Dampening the announcement, the 16-layer discs are read-only. That may change in time, but for the here and now, you'll still need to resort to standard discs or HDDs to store your epic music collection, downloaded videos, and other legally acquired data. Of course, finding someone who owns a Blu-ray drive capable of burning BD discs is more rare than spoting a MacBook victory at Maximum PC.
While SSDs continue to come down in price and up in performance, hard disk drives keep ballooning in size. And just when we thought we were becoming spoiled with storage space, Hitachi hits us with a humdinger by announcing plans to release a 5TB hard drive by 2010. That's FIVE freaking terabytes in a single 3.5" drive, or half the storage capacity of the human brain, claims Dr. Yoshihiro Shiroishi from Hitachi. In more concrete terms, 5TB equates to about 5,000 hours of video, or more than a million songs. Throw two drives together and you could store a human brain's worth of porn!
Hitachi's pledge trumps an earlier prediction the company made back in October 2007 when it said 4TB of storage would be likely by 2011. Instead, Hitachi will employ Current-Perpendicular-to-Plant Giant Magnetoresistance (CPP-GMR) magnetic read heads to pack an additional terabyte than initially anticipated, and a year sooner than predicted. CPP-GMR will make it possible to achieve data densities of 1TB or more per square inch, paving the way for even larger hard drives.
Home theater buffs will undoubtedly herald Hitachi's announcement, but what about everyone else? Are we reaching the point of diminishing returns in terms of hard drive space? Post your thoughts in the comments section.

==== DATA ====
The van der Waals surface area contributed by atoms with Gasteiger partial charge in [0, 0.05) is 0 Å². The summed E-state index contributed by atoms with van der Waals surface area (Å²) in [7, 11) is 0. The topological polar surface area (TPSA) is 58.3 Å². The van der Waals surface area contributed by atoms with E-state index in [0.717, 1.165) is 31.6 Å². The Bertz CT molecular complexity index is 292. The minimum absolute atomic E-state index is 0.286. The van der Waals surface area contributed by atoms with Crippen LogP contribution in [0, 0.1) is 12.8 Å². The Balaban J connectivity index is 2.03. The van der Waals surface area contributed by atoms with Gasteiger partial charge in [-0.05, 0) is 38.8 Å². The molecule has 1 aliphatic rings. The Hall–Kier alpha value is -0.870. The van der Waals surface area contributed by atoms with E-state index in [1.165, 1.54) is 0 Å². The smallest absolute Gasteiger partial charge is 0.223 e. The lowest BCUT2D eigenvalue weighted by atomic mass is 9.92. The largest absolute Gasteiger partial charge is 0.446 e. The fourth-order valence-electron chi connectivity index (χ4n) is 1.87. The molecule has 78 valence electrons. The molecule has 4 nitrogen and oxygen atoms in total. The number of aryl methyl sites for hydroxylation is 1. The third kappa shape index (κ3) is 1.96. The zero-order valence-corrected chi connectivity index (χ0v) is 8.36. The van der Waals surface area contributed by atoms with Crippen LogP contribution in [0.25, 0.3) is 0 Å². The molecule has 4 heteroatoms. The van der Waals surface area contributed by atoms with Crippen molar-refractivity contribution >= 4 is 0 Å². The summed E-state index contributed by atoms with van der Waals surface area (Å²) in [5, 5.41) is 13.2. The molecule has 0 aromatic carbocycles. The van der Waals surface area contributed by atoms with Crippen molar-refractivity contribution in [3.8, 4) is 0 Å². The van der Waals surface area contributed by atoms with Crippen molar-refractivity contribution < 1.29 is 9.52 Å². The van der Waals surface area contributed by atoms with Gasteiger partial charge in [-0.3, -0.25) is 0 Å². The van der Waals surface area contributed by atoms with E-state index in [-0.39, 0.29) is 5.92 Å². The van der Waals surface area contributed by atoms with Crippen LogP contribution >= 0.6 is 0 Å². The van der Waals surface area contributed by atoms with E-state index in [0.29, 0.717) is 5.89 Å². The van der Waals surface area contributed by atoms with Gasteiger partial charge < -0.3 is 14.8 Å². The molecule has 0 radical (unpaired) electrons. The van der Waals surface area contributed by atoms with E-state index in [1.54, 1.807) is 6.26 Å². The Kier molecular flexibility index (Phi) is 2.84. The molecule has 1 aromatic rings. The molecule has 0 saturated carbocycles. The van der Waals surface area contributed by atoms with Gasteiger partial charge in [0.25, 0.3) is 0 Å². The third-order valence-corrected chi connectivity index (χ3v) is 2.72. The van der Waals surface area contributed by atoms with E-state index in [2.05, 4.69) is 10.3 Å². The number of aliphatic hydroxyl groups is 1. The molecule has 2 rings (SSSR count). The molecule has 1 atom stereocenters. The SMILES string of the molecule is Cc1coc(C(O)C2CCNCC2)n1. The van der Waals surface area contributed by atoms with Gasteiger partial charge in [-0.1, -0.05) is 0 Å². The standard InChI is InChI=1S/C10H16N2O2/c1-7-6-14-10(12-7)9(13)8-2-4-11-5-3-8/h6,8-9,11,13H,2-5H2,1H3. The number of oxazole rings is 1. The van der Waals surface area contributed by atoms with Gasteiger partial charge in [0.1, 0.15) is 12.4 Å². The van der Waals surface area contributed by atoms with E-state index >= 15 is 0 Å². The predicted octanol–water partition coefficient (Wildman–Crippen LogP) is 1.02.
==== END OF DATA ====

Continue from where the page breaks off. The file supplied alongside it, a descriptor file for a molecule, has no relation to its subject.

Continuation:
Data Robotics, the creators of Drobo, "The World's First Storage Robot" and DroboShare, which adds network capabilities to Drobo, have taken Drobo to the next level. Endgadget reports that Data Robotics has opened Drobo+DroboShare up to developers through its new Drobo Developer Community (DDC) and SDK program.
To understand why the network media server category has just gotten even bigger, catch me after the break.
We've taken a look at engineering samples
of Western Digital’s speedy new Velociraptor drive. Now that we have
our hands on a final version of the drive, we’re ready to deliver a
full review of the big beast itself. And not surprisingly, it’s every
bit as fast as we anticipated.
But are you willing to trade the fastest performance ever for limited functionality? Read on to see how the critical flaw of Western Digital's Velociraptor might muck up an enthusiast's shopping list.
Here we go again: Western Digital has launched yet another line of portable USB hard drives. The four drives in the My Passport Elite series don’t vary by size, just color. You’re free to select a capacity of 250GB or 320GB in gunmetal gray, old-shoe brown, a soft blue finish, or a sandy red. And as far as we can tell, that’s one of the few differences between this line of devices and Western Digital’s “normal” My Passport Essential drives—the latter having 11 different colors and four different capacity points to choose from.